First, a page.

The fetching of pixel data from the memory 140 has an additional requirement. There are two ways to fetch S horizontal lines. The first method is to fetch S horizontal lines on a line by line basis. In other words, an entire line is fetched completely before the next line is fetched. The second method is to fetch a group of pixel data in the first line, followed by another group in the next line, and so on, until a group in the S-th line is fetched. Thereafter, the fetching is traversed back to the first line and repeats the sequence. The filtering unit 330 operates on the basis of availability of all S lines simultaneously, but not the entire line. Rather, the filtering unit 330 requires only a portion of pixel data of all S lines. In the embodiment discussed earlier, for example, the filtering unit 330 requires only up to 36 pixels of six consecutive horizontal lines at each operation period.

The first method of fetching is not desirable because it cannot satisfy the processing rate of the pipeline in the filtering unit 330. The filtering unit 330 cannot wait for an entire line to be fetched. The second method of fetching provides a suitable data rate for the pipeline operations in the filtering unit 330.

In summary, the requirements for an efficient access to the SDRAM are: (1) the accesses are made on a group basis, i.e., a group of pixel words is accessed at a time, (2) the group accesses are performed in alternating banks, and (3) the alternating bank accesses are to be maintained when going from one group of pixel data in one line to another group of pixel data in the next line. As will be explained in the following, these requirements are satisfied simply by imposing a requirement on the graphical data. This requirement is stated as follows: The number of pixel words M in the horizontal line is an odd multiple of groups, each having G pixel words, where G is determined based on the number of cycles required to perform the precharge and row activate operations. The significance of this requirement will be explained later.

If M is not an odd multiple of groups having G pixel words, additional pixel locations are padded to each line so that M becomes the next nearest odd multiple of groups having G pixel words. Since G tends to be small compared to the number of pixel words per line, the additional padded pixel words only add an insignificant storage. The benefit of this requirement is that the memory fetching or accessing is optimized at or close to 100% utilization of the SDRAM data rate.

FIG. 13 is a diagram illustrating a mapping of the graphic display to the memory address space according to one embodiment of the invention. The mapping maps a graphic display 1310 to a logical linear address space 1320.

The graphic display 1310 includes N horizontal lines, each having M pixels. In particular, the graphical display 1310 has three consecutive lines: line k 1312, line k+1 1314, and line k+2 1316. The logical linear address space 1320 shows the memory space corresponding to the lines in the graphic display 1310. The addressing is linear in that the addresses of the pixel word are arranged in sequential order in the logical space. The logical space is mapped into the physical memory address space in the synchronous dynamic random access memory (SDRAM) used in the memory 140 (FIG. 1). The mapping can be done by a hardware circuit (e.g. look-up table or permutation of address bits) and/or by software.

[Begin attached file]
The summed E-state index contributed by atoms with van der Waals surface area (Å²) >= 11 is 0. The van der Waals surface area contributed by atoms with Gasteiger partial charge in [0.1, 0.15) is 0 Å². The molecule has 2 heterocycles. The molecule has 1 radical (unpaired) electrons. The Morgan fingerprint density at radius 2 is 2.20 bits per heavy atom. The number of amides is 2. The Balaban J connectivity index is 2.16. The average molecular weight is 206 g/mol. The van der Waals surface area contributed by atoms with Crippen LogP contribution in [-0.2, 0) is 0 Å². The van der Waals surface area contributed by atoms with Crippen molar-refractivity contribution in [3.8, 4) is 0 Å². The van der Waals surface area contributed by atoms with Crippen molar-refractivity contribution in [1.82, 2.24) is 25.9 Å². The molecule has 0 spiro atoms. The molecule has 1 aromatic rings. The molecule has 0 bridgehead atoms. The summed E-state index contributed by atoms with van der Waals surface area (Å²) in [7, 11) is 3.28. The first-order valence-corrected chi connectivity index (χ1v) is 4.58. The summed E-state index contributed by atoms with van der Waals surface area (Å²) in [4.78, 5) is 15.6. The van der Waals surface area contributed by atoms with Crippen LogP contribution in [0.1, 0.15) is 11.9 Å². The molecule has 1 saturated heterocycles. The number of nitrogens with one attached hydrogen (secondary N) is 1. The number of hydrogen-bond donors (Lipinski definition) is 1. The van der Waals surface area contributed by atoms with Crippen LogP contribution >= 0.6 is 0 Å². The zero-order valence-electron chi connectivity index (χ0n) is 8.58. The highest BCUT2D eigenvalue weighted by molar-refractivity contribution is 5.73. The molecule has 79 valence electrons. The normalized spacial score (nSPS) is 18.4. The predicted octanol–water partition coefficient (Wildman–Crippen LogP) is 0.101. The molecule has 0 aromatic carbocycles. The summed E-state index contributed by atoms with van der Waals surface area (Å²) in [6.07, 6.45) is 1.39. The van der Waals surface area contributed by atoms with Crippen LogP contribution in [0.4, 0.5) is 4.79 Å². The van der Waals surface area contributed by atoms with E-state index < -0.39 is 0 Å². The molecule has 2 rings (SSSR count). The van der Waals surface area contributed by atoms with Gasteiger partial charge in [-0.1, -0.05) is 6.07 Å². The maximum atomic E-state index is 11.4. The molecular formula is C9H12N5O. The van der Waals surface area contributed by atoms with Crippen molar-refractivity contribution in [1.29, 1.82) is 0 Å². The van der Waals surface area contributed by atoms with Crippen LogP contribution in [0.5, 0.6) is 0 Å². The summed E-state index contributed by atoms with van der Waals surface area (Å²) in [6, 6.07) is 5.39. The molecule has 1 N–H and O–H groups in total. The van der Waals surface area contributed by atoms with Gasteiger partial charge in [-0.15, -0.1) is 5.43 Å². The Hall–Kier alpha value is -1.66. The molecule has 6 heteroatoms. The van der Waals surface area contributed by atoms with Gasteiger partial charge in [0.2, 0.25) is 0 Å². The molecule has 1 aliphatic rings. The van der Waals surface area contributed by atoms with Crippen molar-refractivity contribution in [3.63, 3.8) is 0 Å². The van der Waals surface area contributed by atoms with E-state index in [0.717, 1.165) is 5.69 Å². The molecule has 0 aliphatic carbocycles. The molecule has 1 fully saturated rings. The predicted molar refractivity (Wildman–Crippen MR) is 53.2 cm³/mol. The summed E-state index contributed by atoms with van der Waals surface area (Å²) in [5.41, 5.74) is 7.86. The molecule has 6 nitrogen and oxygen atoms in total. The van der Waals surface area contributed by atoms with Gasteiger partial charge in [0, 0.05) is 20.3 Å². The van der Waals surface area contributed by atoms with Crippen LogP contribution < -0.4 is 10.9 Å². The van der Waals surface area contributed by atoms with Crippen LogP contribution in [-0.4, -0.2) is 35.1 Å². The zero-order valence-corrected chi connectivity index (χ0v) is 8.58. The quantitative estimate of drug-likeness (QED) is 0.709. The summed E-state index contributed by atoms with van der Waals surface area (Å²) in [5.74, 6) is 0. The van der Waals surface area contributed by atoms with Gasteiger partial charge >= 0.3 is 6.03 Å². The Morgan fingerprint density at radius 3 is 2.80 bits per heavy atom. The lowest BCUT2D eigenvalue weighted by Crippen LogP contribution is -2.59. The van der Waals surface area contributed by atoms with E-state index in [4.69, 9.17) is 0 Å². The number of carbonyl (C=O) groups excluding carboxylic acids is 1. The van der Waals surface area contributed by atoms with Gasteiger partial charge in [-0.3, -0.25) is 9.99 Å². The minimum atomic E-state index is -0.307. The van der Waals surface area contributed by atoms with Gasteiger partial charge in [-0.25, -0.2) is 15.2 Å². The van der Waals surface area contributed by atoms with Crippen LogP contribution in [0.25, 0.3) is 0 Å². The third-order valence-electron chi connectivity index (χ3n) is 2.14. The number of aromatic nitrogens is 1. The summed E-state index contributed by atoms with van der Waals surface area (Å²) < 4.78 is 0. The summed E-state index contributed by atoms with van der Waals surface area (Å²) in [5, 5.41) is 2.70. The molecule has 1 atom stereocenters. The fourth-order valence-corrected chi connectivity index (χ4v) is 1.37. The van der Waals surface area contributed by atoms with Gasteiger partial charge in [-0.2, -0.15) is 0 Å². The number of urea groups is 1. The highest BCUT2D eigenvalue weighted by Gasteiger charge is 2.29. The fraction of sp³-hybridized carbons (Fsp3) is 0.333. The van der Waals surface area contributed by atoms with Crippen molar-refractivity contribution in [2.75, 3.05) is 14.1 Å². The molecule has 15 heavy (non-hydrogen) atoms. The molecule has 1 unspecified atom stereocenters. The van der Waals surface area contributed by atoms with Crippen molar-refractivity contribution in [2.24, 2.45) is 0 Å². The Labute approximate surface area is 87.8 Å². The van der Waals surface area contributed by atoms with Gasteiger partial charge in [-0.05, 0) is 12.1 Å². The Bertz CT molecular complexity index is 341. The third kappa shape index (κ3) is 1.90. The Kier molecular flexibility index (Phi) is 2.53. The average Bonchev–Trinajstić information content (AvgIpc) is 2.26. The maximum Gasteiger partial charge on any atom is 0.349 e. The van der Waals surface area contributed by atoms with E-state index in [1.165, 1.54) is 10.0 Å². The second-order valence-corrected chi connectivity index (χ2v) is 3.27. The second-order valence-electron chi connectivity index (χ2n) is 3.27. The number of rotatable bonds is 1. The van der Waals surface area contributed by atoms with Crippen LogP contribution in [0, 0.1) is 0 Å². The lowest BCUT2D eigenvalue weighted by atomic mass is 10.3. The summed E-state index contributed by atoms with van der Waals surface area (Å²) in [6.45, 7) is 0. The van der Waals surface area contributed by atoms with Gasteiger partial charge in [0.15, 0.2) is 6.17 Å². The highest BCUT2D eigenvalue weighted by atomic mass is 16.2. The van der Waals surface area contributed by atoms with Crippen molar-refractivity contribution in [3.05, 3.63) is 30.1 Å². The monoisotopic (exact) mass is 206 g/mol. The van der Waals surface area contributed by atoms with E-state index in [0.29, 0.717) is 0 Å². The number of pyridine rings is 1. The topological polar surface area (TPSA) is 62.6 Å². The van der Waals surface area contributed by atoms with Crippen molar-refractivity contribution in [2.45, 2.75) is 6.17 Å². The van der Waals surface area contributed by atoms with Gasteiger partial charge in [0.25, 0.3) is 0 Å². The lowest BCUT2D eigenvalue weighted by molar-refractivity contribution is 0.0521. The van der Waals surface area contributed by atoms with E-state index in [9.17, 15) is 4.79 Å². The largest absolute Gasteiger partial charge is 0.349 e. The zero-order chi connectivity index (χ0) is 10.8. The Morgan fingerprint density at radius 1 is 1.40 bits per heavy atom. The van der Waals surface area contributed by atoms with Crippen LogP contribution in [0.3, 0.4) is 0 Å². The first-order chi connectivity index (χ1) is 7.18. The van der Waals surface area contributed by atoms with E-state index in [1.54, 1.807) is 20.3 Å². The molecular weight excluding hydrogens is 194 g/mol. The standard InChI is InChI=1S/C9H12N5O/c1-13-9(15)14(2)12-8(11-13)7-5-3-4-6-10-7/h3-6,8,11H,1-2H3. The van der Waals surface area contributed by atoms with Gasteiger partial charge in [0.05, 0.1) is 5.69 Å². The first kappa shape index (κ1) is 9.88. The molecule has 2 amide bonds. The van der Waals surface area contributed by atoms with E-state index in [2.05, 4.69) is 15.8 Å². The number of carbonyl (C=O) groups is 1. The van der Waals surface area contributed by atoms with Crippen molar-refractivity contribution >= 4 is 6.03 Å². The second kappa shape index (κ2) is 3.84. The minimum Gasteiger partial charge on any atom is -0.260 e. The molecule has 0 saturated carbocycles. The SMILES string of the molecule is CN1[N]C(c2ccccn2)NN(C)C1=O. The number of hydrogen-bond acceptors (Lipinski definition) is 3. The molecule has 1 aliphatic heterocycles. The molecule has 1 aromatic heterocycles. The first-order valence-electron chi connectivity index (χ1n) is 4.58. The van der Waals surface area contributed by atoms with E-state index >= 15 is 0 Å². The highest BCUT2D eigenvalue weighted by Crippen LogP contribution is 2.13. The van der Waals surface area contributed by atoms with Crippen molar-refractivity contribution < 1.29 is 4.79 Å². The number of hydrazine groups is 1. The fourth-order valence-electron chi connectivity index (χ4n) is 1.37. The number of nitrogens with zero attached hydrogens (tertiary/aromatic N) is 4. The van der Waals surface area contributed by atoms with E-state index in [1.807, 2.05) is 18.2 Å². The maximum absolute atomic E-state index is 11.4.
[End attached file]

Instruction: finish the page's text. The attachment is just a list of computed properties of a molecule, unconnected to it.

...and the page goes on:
The M pixel words in each line are grouped into L groups of the same size G. The number of words (G) in each group is determined based on the number of cycles required to perform the precharge and row activate operations. In one embodiment, each group has eight words, where each word is 32-bit. To satisfy the requirements for an efficient access as discussed above, L is an odd integer number.

The logical linear address space 1320 includes the logical address spaces 1322, 1324, and 1326 corresponding to the lines 1312, 1314, and 1316, respectively. The logical address space 1322 includes L groups 1322 1, 1322 2, . . . , 1322 L. The logical address space 1324 includes L groups 1324 1, 1324 2, . . . , 1324 L. The logical address space 1326 includes L groups 1326 1, 1326 2, . . . , 1326 L.

The groups 1322 1 to 1322 L reside in alternating banks with the first group (group 1322 1) residing in bank A. Since L is an odd number, if the first group (group 1322 1) resides in bank A, the last group (group 1322 L) also resides in bank A. The groups 1324 1 to 1324 L reside in alternating banks with the first group (group 1324 1) residing in bank B. Since L is an odd number, if the first group (group 1324 1) resides in bank B; the last group (group 1324 L) also resides in bank B. The groups 1326 1 to 1326 L reside in alternating banks in a similar manner as the groups 1322 1 to 1322 L. It is noted that the banks are alternating not only within a line but also between lines. Since L is an odd number, the sequential alternating bank assignment in the-linear address sequence results in alternating bank assignment between lines. The requirement that L is an odd number is to provide alternating banks between lines so that interleaving accesses to the SDRAM are possible to achieve the maximum utilization.

FIG. 14 is a diagram illustrating a memory access pattern 1400 according to one embodiment of the invention.

The access pattern 1400 involves three consecutive lines: line k 1322, line k+1 1324, and line k+2 1326. The line 1322 includes L 8-word groups 1322 1 to 1322 N, corresponding to the two banks A and B alternately. Similarly, lines 1324 and 1326 includes L 8-word groups 1324 1 to 1324 N and 1326 1 to 1326 N, respectively, each having alternating A and B banks. As is known by one skilled in the art, the technique in this present invention is applicable to memory architectures having more than two banks.